Interacting with the C-Suite

I have worked for a lot of companies over the years. Everything from one person start-ups to large multi-national corporations, and everything in between. I love the variety of people I encounter, the interesting projects and finding solutions to the challenges these businesses face. Surprising, most businesses have the same challenges, whether they are small or huge. The leaders of these companies are also interested in the exact same thing, growing their business.

When working for large businesses, I noticed people were afraid to give voice to concerns or ideas they had to those higher up on the food chain, and especially those in the C-suite. They would say things like, “She is the CFO, so she already knows this,” or “He is too busy to worry about these things.” What they did not understand is that management relies on those around them to provide them with information and ideas. They are busy, but they are never too busy to listen to go ideas.

When speaking with someone like a CEO, there are few things to keep in mind. They want you cut to the chase. Every organization has its little problems, but the C-suite is interested only in the big issues. So many people start with insignificant items and try to move their way to the big issue. With a C-level manager, think in reverse. If you are doing a presentation, start from the end and work your way to the beginning. I did this with a PowerPoint presentation for a CEO of a rather well-known software development company in Redmond, Washington. That was perhaps my best presentation ever.

Anyone in any significant position in a business is interested in getting the truth. Sometimes it is difficult to provide that. After all, your worried about your job, or your budget, or just impressing the boss. Trust me, you will get far more respect for being fully open and honest about issues and proposals than otherwise. As a consultant for a major East Coast bank, I provided some unpleasant news to several vice presidents. My presentation had been heavily edited by the director that hired me, but when a direct question about a sensitive issue came from one VP I answered it directly. Literally gasps came from half the people in the room. The VP simply nodded and said thanks, and motioned for the rest of the presentation.

After the presentation, my director stomped out of the meeting and as she passed she told me, “We won’t need your services after today.” I did not say anything, though I thought she misread the situation. Everyone was so afraid to come forward with the real problem that everything the VP tried was not fixing his bottom line. After that presentation, he knew what the real issue was. They increased funding substantially and hired three consultancies to help them, one of which was mine.

Not everything is so dramatic, of course. Often it is just speaking directly about issues and plans, offering up thoughtful and constructive critiques. Nothing may come of it right away, but in the mind of the CFO you will be the one whose judgement she trusts. You will build a reputation for being honest and direct. Just avoid being complaining. The C-suite is interested in constructive critiques, not criticism or bitching.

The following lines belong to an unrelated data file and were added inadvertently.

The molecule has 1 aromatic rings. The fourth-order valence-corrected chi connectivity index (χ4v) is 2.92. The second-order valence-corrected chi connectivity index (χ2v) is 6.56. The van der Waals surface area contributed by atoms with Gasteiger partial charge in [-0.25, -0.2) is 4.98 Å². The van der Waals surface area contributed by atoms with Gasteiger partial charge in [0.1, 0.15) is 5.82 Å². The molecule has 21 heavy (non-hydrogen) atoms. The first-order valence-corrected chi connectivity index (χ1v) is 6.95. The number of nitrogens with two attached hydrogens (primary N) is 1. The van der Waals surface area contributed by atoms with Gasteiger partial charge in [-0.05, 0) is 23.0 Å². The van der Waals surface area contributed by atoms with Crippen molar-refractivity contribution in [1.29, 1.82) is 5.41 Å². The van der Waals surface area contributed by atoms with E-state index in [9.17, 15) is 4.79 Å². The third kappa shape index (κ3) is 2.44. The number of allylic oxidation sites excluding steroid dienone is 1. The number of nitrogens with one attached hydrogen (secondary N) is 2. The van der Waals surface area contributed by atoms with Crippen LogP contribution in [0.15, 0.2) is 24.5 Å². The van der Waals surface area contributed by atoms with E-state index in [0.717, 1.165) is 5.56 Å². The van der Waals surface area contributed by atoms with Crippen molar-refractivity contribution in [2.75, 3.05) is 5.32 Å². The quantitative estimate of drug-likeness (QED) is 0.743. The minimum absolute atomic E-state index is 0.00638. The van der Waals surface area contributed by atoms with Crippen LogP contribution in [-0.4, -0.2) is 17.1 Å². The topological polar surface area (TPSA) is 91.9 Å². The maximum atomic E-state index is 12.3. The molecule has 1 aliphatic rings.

Remember, everyone from the CEO on down is a real person. They have feeling and emotions just like everyone else. In the right place, you should treat them just like everyone else too. I say hello to the CEO, stop and chat if I am near his office, and email an article if I think it will be useful. Always remain professional and always know the right time and place for chit-chat. These people are busy, and they do not always have the time to have a conversation, though saying hello is never a problem. Keep email communication to those things that are important or truly useful, and indicate when something is a low priority to help them know they can come back to it later if needed.

One of the best CEOs I have ever had the pleasure of working with managed several billion dollars in commercial real estate properties on the East Coast. He never had time to meet with me during the day, so our meetings were always in the evenings around 9pm for me and midnight for him. He would always tell me to grab a glass of wine before we started. Those meetings were more like conversations because I understood that he was a real person and treated him as such, yet still captured the important business needs from our calls. Even though half the call might be about his family or us joking about raising my fees so I about invest into one of his real estate funds (I lacked the $10 million to get in, and even the $5 million exception he would grant me), the next day he would have an email recap of the important points and business meetings remained professional.

Managers and directors, C-level or otherwise, are real people. They are busy, but they are happy to have someone say hello and even chat with them about the whether when the have the time. They are looking for direct answers to questions just as much as they want honest assessments. The truth is critical to helping them make the right decision. They are not looking for complaints or criticism, they want to know the issue and they want to hear what your recommendations are. Provide that and you will develop a reputation as someone they can trust and rely on.

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